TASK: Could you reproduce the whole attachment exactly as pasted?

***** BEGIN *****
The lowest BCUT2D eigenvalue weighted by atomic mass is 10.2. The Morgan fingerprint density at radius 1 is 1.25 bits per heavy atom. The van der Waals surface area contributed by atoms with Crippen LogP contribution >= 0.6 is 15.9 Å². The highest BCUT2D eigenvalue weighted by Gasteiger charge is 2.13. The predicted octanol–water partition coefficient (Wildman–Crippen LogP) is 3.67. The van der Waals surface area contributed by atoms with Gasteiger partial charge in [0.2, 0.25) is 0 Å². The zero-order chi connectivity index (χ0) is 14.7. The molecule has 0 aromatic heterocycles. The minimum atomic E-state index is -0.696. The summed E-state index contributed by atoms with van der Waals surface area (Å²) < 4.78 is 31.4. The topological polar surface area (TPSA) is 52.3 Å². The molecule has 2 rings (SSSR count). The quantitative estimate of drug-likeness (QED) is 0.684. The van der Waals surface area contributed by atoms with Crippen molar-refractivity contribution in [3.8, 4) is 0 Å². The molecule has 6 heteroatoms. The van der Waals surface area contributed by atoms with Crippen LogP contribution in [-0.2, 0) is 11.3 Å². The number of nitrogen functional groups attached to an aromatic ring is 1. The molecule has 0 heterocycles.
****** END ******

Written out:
The lowest BCUT2D eigenvalue weighted by atomic mass is 10.2. The Morgan fingerprint density at radius 1 is 1.25 bits per heavy atom. The van der Waals surface area contributed by atoms with Crippen LogP contribution >= 0.6 is 15.9 Å². The highest BCUT2D eigenvalue weighted by Gasteiger charge is 2.13. The predicted octanol–water partition coefficient (Wildman–Crippen LogP) is 3.67. The van der Waals surface area contributed by atoms with Gasteiger partial charge in [0.2, 0.25) is 0 Å². The zero-order chi connectivity index (χ0) is 14.7. The molecule has 0 aromatic heterocycles. The minimum atomic E-state index is -0.696. The summed E-state index contributed by atoms with van der Waals surface area (Å²) < 4.78 is 31.4. The topological polar surface area (TPSA) is 52.3 Å². The molecule has 2 rings (SSSR count). The quantitative estimate of drug-likeness (QED) is 0.684. The van der Waals surface area contributed by atoms with Crippen molar-refractivity contribution in [3.8, 4) is 0 Å². The molecule has 6 heteroatoms. The van der Waals surface area contributed by atoms with Crippen LogP contribution in [-0.2, 0) is 11.3 Å². The number of nitrogen functional groups attached to an aromatic ring is 1. The molecule has 0 heterocycles.